Human LOX-1/OLR1 Alexa Fluor 405 Antibody (Clone 331212) Summary
Accession # P78380
Please Note: Optimal dilutions should be determined by each laboratory for each application. General Protocols are available in the Technical Information section on our website.
Preparation and Storage
Lectin-like oxidized low-density-lipoprotein receptor-1 (LOX-1), also known as oxidized low-density-lipoprotein receptor-1 (OLR-1), is a type II transmembrane receptor belonging to the C-type lectin family (1). It also belongs to the functionally defined scavenger receptor (SR) superfamily, whose members share the common ability to bind and internalize modified forms of Low Density Lipoproteins (LDL) (2-4). LOX-1 is the first member of the class E scavenger receptor subfamily (SR-E). It binds and supports the internalization of multiple structurally unrelated macromolecules including oxidized LDL, advanced glycation end products (AGE), activated platelets, bacteria, apoptotic or aged cells, and heat shock proteins (5-7). LOX-1 has also been implicated as an intestinal receptor involved in the transcytosis of pancreatic bile salt-dependent lipase (8). The human LOX-1 gene encodes a 273 amino acid (aa) residue protein with a short N-terminal intracellular domain, a transmembrane domain, an extracellular stalk/neck region followed by a C-type lectin-like domain (CTLD) (1, 6). The CTLD, which is required for ligand recognition, contains the six conserved cysteine residues present in all C-type lectins, but lacks the Ca2+-binding residues found in classical C-type lectins. LOX-1 can be detected on activated endothelial cells, vascular smooth muscle cells, macrophages, intestinal cells, and dendritic cells (6-8). The expression of LOX-1 is induced by proinflammatory or proatherogenic stimuli, as well as by oxidized LDL itself and hemodynamic or oxidative stress. Human LOX-1 exists on the cell surface as covalent homodimers, which can further associate into non-covalent-linked oligomers (9). Cell surface LOX-1 can also be cleaved by yet unidentified proteases to release the soluble LOX-1 extracellular domain (6). Binding and endocytosis of oxidized LDL by LOX-1 induces oxidative stress, activates NF kappa B, and upregulates the expression of monocyte chemoattractant protein-1 and matrix metalloproteases (5-9). LOX-1-dependent oxidized LDL uptake also induces apoptosis by inducing the expression of the pro-apoptotic Bax and downregulation of the anti-apoptotic Bcl-2 (10). Oxidized LDL plays a key role in the pathogenesis of atherosclerosis and endothelial dysfunction. Blockade of LOX-1 functions may turn out to be a suitable target for the therapeutic intervention of atherosclerosis.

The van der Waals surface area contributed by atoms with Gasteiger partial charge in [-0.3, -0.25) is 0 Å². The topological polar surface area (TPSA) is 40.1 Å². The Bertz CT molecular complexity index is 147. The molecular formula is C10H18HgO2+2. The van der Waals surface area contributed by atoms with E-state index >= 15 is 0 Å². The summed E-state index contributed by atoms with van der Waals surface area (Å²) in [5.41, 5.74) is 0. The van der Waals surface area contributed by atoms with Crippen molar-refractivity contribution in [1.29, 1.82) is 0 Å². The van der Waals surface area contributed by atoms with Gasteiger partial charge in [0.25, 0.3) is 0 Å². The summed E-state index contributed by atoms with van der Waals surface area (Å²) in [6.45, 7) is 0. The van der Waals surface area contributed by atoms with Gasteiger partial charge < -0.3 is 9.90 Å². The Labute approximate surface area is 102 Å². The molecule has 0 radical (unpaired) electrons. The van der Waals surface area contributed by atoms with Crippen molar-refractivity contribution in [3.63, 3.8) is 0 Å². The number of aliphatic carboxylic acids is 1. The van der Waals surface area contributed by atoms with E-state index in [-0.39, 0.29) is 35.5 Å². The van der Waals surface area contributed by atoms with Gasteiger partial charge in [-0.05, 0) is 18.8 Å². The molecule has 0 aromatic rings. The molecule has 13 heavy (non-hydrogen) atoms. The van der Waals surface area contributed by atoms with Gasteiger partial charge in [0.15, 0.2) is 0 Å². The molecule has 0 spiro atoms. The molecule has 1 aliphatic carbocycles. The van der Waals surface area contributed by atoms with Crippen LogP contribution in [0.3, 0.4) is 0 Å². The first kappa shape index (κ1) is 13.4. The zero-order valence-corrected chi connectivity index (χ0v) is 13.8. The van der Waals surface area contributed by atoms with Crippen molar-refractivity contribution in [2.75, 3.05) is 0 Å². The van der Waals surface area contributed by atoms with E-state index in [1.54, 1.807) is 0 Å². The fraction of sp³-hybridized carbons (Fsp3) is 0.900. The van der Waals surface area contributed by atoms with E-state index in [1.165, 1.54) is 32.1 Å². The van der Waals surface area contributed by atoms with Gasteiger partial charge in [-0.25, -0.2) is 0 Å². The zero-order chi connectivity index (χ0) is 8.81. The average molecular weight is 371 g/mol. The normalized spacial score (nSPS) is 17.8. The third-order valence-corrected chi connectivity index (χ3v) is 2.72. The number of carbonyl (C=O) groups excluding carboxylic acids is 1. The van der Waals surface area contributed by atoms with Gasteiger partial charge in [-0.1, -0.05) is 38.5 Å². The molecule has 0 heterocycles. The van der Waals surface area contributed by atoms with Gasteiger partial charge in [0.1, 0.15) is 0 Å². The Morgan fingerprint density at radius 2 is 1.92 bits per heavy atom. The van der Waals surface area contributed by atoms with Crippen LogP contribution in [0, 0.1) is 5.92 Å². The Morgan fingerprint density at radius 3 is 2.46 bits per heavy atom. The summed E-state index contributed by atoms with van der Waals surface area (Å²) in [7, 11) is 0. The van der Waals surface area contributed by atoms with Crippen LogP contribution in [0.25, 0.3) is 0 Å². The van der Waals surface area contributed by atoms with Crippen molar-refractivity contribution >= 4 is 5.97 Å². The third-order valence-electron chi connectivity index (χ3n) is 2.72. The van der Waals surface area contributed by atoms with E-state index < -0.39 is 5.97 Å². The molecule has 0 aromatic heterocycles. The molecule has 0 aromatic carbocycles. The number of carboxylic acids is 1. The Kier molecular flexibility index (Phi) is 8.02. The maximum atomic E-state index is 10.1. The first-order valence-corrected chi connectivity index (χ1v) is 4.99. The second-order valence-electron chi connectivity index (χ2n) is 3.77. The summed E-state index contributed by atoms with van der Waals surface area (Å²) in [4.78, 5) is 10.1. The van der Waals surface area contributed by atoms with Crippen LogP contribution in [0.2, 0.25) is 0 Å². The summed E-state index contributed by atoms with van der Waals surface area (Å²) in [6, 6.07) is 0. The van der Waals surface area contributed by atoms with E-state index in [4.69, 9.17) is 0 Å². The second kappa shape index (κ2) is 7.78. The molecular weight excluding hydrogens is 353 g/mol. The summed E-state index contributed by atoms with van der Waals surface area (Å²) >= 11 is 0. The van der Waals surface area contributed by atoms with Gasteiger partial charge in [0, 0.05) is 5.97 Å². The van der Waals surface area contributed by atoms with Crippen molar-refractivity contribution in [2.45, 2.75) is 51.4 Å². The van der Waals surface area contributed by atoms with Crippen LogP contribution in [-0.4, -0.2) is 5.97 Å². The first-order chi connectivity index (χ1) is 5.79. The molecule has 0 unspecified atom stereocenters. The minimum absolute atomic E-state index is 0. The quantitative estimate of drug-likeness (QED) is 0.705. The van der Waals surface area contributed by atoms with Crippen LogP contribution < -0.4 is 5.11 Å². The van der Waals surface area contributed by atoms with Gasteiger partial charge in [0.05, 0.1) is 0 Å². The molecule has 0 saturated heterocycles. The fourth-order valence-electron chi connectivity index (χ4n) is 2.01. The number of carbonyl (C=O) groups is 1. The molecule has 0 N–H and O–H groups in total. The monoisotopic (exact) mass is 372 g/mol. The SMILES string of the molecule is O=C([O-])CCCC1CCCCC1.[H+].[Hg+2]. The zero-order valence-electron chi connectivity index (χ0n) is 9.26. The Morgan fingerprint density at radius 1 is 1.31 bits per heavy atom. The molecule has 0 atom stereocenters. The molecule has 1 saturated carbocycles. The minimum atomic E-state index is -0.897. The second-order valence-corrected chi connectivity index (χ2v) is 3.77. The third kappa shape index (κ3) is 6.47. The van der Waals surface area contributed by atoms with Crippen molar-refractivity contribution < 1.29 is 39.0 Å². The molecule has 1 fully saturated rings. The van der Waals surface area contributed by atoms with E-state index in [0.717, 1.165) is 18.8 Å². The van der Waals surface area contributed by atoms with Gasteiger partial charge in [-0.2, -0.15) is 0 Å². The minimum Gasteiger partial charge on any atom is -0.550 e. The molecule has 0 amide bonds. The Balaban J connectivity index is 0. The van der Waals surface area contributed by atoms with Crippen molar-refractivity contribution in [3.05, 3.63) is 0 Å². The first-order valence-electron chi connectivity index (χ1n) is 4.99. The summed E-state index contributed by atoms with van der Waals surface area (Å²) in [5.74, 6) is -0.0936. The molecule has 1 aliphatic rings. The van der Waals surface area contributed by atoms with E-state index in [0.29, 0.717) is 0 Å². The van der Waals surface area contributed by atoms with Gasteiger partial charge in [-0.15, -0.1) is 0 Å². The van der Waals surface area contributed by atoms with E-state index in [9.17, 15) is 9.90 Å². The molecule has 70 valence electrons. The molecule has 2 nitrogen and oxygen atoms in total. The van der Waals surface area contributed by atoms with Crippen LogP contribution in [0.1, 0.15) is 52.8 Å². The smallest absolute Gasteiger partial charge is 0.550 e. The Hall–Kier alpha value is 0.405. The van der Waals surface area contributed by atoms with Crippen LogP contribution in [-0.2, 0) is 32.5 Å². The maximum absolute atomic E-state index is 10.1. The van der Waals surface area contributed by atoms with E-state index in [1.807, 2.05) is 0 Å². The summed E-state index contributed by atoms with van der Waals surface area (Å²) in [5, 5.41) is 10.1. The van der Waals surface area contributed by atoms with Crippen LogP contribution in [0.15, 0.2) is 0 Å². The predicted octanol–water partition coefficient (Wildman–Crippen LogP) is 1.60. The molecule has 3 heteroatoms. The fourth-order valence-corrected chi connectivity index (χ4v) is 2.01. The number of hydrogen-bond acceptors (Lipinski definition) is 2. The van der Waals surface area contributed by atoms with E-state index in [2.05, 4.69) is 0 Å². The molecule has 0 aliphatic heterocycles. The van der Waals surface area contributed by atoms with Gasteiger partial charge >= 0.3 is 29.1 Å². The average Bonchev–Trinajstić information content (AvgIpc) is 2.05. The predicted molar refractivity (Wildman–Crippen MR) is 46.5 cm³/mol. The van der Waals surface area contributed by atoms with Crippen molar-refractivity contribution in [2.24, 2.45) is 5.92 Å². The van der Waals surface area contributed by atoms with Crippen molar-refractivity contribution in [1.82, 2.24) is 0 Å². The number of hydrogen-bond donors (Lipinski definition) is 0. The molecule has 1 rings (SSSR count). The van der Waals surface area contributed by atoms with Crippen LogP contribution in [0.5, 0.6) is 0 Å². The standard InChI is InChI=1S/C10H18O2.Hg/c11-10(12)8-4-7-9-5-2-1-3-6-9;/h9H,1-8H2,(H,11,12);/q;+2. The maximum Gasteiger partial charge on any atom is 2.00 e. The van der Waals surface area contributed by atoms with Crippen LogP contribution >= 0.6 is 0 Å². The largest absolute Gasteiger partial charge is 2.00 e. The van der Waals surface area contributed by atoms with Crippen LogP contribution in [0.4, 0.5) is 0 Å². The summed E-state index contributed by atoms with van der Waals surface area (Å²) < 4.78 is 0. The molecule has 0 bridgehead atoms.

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Product Specific Notices
This product is provided under an agreement between Life Technologies Corporation and R&D Systems, Inc, and the manufacture, use, sale or import of this product is subject to one or more US patents and corresponding non-US equivalents, owned by Life Technologies Corporation and its affiliates. The purchase of this product conveys to the buyer the non-transferable right to use the purchased amount of the product and components of the product only in research conducted by the buyer (whether the buyer is an academic or for-profit entity). The sale of this product is expressly conditioned on the buyer not using the product or its components (1) in manufacturing; (2) to provide a service, information, or data to an unaffiliated third party for payment; (3) for therapeutic, diagnostic or prophylactic purposes; (4) to resell, sell, or otherwise transfer this product or its components to any third party, or for any other commercial purpose. Life Technologies Corporation will not assert a claim against the buyer of the infringement of the above patents based on the manufacture, use or sale of a commercial product developed in research by the buyer in which this product or its components was employed, provided that neither this product nor any of its components was used in the manufacture of such product. For information on purchasing a license to this product for purposes other than research, contact Life Technologies Corporation, Cell Analysis Business Unit, Business Development, 29851 Willow Creek Road, Eugene, OR 97402, Tel: (541) 465-8300. Fax: (541) 335-0354.
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